Rebbe Nachman of Breslov identifies the desire for food and drink as the
central desire of the human being, and the one from which other desires
emanate. Jewish teachings can help us appreciate the food we eat and
eat it in a spirit of holiness. Doing so can also help the environment,
as we will explore.
What does it mean to eat in a Jewish way?
First of all, we should eat when we are hungry. Rabbi Shlomo Volbe
teaches that a person needs to distinguish between eating because of a
healthy desire of the body (i.e., eating in order to be healthy), versus
eating out of base physical desire. (Of course many people today also
eat out of emotional desire.) It is therefore important to clarify,
before eating, that what I am eating is for the right reason, rather
than out of physical or emotional cravings.
Not only what we
eat, and but also how we eat is important. A Jewish way of eating
includes eating food slowly and consciously. While it is possible to eat
a meal in a few minutes, Jewish teaching cautions against doing so.
Rabbi Natan of Breslov states: “Be careful not to swallow your food in a
hurry. Eat at a moderate pace, calmly and with the same table manners
that you would show if an important guest were present. You should
always eat in this manner, even when you are alone.”
eat also matters. In the Talmud, Rabbi Yochanan and Reish Lakish teach
that a person's table has taken the place of the Temple of ancient times
in atoning for that person. One understanding of their statement is
that when a person eats in holiness at their own table, they have made
proper use of their table in a way parallel to the altar of the Temple
(Chagigah p. 27a). This underscores the significance in Jewish thought
of eating at a table, and not while standing or walking. Today some of
our eating takes place at a desk or even in a car! We will eat more
healthfully and with more holiness if we take wholesome meals at a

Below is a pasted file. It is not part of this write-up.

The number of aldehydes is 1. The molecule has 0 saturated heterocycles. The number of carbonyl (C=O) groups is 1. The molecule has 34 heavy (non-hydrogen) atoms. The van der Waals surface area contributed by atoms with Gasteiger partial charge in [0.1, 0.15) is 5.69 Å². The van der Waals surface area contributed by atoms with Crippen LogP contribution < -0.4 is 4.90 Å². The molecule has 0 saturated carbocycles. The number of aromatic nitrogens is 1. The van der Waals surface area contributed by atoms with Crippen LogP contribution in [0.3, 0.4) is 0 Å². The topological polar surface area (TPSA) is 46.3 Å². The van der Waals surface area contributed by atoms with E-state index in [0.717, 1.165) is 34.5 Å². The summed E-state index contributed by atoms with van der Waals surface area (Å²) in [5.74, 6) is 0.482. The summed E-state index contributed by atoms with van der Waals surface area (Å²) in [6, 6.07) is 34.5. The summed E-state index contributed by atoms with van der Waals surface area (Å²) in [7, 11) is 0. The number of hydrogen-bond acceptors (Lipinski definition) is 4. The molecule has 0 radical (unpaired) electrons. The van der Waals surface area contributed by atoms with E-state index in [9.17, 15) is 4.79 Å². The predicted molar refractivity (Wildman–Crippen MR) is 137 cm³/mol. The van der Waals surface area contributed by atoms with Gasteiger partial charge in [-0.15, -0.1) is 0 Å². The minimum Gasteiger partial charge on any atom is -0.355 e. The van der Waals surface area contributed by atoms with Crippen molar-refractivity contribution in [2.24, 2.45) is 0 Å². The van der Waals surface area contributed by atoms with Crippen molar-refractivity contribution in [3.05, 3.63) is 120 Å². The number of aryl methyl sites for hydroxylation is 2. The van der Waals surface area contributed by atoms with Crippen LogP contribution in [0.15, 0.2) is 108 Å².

Finally, the act of eating with others - and
sharing not only food, but also Jewish wisdom - bestows upon the meal an
aura of sanctity, and elevates eating to a holy act. In Pirkei Avot
(Ethics of the Fathers 3:4) we learn that Rabbi Shimon would say: “Three
who eat at one table and speak words of Torah, it is as if they have
eaten at G-d's table...” A shared opportunity for blessing before and
after one eats also serves to connect the act of eating to a higher
purpose. These practices elevate our bodily needs and can help
transform our eating to become an act of holiness and devotion.
we eat, and consequently, how much we eat, has a bearing on our
‘environmental footprint,’ as several studies make clear. Adults in the
United States on average eat 500 calories more per day (about one large
hamburger) than they did in the 1970s. Between 1983 and 2000, US food
availability (food consumption including waste) increased by 18%,
requiring an additional 3.1% of total US energy consumption as well as
more land and water to produce the food. By 2006, agriculture
contributed about 20% of greenhouse gas emissions globally, making it a
major factor in addressing global climate change. Modern food
production and consumption also contributes to rainforest deforestation
(to clear land for cattle and crops) and water pollution (from pesticide
and fertilizer use).
Expanding agriculture to meet growing
demand based on overeating only exacerbates these impacts. When we eat
with greater intention and awareness, we will likely consume less
because we will be more attuned to what our bodies actually need. This
will also reduce the impact our food consumption has on the environment.
Bringing awareness and holiness to our consumption of food can
generate profound healing to ourselves, our communities, and our
planet. At the individual level, one who eats in a proper way will feel
healthier and more connected to the Infinite. At the communal level,
conscious eating can bring members of the community together and inspire
others to join the community. At the global level, the changes we make
in our food consumption will affect people, animals and plants in
faraway places. May we eat with intention, and in so doing, help bring
the world closer to its perfected state.
These materials are posted as part of
Jewcology’s “Year of Jewish Learning on the Environment,” in partnership
with Canfei Nesharim. Learn more at
Rabbi Yonatan Neril
founded and directs Jewish Eco Seminars, which engages and educates the
Jewish community with Jewish environmental wisdom. Since 2006, he has
worked with Canfei Nesharim in developing educational resources relating
to Judaism and the environment.
This was produced as part of the Jewcology project. Jewcology.com is a new web portal for the global Jewish environmental community. Thanks to the ROI community for their generous support, which made the Jewcology project possible.
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